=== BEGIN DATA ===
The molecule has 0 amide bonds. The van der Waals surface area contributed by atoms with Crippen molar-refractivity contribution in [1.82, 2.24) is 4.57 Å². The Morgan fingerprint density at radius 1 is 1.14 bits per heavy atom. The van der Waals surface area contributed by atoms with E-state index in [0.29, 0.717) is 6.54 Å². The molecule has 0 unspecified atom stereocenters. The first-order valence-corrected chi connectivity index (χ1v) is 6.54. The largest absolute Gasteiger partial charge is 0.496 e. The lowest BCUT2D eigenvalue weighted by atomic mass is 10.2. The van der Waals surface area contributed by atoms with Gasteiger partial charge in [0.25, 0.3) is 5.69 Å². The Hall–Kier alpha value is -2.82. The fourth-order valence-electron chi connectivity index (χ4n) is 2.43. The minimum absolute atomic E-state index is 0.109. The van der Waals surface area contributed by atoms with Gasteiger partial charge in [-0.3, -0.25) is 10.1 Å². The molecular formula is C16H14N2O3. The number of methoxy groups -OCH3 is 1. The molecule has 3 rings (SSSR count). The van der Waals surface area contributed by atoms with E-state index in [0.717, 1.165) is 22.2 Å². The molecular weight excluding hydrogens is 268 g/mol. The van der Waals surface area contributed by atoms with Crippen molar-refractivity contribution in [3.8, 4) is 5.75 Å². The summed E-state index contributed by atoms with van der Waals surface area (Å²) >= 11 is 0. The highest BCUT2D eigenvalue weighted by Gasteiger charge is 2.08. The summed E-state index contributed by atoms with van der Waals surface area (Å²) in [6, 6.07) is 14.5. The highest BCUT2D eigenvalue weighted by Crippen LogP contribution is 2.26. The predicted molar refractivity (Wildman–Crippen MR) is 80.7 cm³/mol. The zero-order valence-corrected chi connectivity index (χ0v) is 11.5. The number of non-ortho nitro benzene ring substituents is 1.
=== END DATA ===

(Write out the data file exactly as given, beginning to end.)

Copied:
The molecule has 0 amide bonds. The van der Waals surface area contributed by atoms with Crippen molar-refractivity contribution in [1.82, 2.24) is 4.57 Å². The Morgan fingerprint density at radius 1 is 1.14 bits per heavy atom. The van der Waals surface area contributed by atoms with E-state index in [0.29, 0.717) is 6.54 Å². The molecule has 0 unspecified atom stereocenters. The first-order valence-corrected chi connectivity index (χ1v) is 6.54. The largest absolute Gasteiger partial charge is 0.496 e. The lowest BCUT2D eigenvalue weighted by atomic mass is 10.2. The van der Waals surface area contributed by atoms with Gasteiger partial charge in [0.25, 0.3) is 5.69 Å². The Hall–Kier alpha value is -2.82. The fourth-order valence-electron chi connectivity index (χ4n) is 2.43. The minimum absolute atomic E-state index is 0.109. The van der Waals surface area contributed by atoms with Gasteiger partial charge in [-0.3, -0.25) is 10.1 Å². The molecular formula is C16H14N2O3. The number of methoxy groups -OCH3 is 1. The molecule has 3 rings (SSSR count). The van der Waals surface area contributed by atoms with E-state index in [0.717, 1.165) is 22.2 Å². The molecular weight excluding hydrogens is 268 g/mol. The van der Waals surface area contributed by atoms with Crippen molar-refractivity contribution in [3.8, 4) is 5.75 Å². The summed E-state index contributed by atoms with van der Waals surface area (Å²) >= 11 is 0. The highest BCUT2D eigenvalue weighted by Gasteiger charge is 2.08. The summed E-state index contributed by atoms with van der Waals surface area (Å²) in [6, 6.07) is 14.5. The highest BCUT2D eigenvalue weighted by Crippen LogP contribution is 2.26. The predicted molar refractivity (Wildman–Crippen MR) is 80.7 cm³/mol. The zero-order valence-corrected chi connectivity index (χ0v) is 11.5. The number of non-ortho nitro benzene ring substituents is 1.